Pat’s Thymic Carcinoma Story

I was diagnosed with thymic carcinoma in February 2020 at the age of 61.  I had gone to urgent care early that month with a cold and cough, thinking maybe I had the beginning of pneumonia.  The PA heard nothing in my chest to indicate that, but decided to do an X-ray anyway.  She came back in the room and told me to go straight to an emergency room for a CT scan.  I had no clue why.  That scan showed a large mass (over 5cm) in what they thought was my lung.  The ER Dr. was awful and came right out and told me I had lung cancer.  

This all led to quick visits with a thoracic surgeon and an oncologist. The surgeon thought right off that it was not in the lung but rather the thymus area.  Biopsy confirmed that it was cancer. PET scan confirmed location in thymus and that it had not spread (the first good news).  It was even larger than thought though.

The decision was to do two treatments of chemo to try and reduce the size of the mass (one Dr. suggested radiation up front too, but I got a second opinion and they disagreed). I received two sessions of taxol and carboplatin. They worked, and I got about 20% reduction in size, with main side effects being bone pain (the trick to solving that was taking Claritin for a few days before chemo to help with the day after Neulasta shot).  Due to the success, the decision was to do two more chemo treatments prior to surgery.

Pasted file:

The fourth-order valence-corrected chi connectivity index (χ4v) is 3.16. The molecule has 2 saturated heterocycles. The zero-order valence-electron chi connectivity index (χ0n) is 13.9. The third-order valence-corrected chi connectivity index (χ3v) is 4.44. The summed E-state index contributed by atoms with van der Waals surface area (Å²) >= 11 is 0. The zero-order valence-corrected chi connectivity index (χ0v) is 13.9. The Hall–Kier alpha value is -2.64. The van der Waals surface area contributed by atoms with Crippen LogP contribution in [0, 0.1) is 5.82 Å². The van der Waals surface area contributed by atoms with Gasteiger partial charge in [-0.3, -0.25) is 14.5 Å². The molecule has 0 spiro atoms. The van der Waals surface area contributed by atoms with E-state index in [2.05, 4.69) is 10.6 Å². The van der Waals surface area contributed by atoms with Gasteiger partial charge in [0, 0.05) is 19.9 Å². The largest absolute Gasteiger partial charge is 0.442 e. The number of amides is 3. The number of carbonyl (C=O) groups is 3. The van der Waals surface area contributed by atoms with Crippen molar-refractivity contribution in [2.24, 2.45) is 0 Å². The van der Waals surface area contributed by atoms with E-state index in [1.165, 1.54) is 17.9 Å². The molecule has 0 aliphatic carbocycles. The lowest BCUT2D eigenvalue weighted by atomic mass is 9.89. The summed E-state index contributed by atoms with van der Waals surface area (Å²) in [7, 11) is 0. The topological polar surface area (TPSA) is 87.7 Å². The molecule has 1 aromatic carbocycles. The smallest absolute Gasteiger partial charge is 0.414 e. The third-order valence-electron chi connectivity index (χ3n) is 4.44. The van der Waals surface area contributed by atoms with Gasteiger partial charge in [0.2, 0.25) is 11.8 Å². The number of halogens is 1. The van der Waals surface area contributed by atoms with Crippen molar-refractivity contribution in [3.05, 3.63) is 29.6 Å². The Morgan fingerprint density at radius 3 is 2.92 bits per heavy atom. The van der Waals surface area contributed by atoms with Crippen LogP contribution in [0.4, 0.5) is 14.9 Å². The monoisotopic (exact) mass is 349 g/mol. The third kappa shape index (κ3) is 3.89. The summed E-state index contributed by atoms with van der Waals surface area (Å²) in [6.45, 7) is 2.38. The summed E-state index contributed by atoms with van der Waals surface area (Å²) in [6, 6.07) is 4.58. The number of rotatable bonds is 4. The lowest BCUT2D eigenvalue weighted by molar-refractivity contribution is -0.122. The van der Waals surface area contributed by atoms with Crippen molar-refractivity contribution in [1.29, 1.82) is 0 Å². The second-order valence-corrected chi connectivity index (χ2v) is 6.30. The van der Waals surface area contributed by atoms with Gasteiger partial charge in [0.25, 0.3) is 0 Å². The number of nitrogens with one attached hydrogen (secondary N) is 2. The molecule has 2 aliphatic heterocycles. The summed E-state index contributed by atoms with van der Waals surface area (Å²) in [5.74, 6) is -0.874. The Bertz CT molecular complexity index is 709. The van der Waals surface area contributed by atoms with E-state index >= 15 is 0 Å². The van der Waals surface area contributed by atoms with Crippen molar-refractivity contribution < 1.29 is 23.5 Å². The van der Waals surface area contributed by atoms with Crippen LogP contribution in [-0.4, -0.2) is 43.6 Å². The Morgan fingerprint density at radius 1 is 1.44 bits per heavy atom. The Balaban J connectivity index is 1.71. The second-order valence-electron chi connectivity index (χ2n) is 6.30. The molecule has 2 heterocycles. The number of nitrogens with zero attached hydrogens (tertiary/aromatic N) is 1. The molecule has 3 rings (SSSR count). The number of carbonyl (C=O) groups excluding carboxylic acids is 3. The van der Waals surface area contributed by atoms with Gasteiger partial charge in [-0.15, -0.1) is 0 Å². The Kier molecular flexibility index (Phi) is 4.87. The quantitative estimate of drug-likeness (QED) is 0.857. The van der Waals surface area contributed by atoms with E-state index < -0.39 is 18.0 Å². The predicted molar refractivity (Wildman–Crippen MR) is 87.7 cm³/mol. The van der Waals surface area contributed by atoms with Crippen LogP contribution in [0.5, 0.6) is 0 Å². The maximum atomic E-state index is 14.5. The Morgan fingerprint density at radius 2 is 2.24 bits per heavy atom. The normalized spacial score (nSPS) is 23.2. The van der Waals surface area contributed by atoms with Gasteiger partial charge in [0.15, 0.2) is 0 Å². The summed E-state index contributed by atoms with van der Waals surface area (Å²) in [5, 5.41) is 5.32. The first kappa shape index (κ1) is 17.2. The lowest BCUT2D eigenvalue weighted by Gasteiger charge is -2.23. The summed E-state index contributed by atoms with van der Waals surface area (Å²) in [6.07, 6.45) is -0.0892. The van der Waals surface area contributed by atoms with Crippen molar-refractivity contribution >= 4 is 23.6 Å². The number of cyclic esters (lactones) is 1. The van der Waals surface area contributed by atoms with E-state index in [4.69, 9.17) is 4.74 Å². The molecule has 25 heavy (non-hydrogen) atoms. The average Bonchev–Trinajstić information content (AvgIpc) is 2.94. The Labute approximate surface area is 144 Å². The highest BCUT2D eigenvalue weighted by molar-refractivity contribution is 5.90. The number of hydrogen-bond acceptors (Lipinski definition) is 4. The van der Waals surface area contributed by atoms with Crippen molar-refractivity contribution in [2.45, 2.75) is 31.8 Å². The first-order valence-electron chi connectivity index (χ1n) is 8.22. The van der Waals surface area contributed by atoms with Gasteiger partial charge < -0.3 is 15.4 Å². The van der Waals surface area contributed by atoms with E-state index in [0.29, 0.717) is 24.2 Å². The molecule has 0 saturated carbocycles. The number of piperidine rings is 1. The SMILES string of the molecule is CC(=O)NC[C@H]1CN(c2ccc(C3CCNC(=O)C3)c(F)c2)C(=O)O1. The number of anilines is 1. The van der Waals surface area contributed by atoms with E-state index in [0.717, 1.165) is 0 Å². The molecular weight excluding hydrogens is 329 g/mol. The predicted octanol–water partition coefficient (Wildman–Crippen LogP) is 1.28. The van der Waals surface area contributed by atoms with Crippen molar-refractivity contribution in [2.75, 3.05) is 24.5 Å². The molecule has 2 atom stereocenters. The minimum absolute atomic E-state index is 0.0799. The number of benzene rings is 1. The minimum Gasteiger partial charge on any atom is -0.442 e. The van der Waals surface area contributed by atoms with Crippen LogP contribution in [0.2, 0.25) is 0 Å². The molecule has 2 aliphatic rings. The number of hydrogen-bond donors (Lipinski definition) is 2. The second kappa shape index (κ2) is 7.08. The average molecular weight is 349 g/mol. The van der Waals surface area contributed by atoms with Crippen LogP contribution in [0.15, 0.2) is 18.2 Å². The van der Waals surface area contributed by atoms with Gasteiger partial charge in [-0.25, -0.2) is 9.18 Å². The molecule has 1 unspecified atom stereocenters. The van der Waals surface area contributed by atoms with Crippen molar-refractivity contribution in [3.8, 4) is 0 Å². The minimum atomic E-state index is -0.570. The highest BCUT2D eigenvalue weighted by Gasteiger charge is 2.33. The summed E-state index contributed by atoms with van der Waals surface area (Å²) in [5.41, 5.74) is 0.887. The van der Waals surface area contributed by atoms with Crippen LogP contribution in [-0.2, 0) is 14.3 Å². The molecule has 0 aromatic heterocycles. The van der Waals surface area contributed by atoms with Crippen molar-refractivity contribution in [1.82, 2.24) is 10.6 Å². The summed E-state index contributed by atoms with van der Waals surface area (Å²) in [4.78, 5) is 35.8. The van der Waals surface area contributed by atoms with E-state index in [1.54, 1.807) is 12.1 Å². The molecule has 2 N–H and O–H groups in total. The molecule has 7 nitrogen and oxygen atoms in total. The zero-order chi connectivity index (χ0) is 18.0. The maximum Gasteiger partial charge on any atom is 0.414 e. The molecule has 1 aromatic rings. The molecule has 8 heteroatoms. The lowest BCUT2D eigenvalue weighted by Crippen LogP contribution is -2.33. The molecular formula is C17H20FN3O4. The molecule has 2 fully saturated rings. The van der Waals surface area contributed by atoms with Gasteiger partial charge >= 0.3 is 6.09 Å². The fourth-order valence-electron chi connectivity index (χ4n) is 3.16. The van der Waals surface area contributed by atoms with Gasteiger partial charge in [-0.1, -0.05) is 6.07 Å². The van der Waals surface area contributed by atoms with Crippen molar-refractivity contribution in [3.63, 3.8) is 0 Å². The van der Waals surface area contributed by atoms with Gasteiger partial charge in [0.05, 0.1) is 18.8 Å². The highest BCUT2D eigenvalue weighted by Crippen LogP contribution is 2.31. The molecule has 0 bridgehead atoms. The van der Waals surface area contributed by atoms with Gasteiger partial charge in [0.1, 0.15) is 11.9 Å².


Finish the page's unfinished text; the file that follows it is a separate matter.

Surgery was scheduled for June of 2020 ( right in the middle of the pandemic, so I had to go it alone).  My original thoracic surgeon was fluctuating on whether or not she could get a complete resection due to the proximity of the mass to some major arteries.  I took my case to Duke and their team reviewed it and said they thought they could get it all.  I switched to them.  They, in fact, were able to get the whole mass, but had to take the upper left lobe of my lung too.

Surgery was followed with 5 weeks of radiation to make sure any “bad” cells still hanging around were killed.

My 6 month check up and scan showed no cancer.  I will continue these for a couple of years and then go annually.  

Tip:  Get second and third opinions.  With this rare cancer, the doctors are happy to have others weigh in.  No feelings were ever hurt. They shared my scans and pathology reports amongst themselves.  Also, Be happy with your final selection of a surgeon.  Full resection is so important.  

I’m hoping to now stay in full remission.  This was definitely a challenging time for all of us.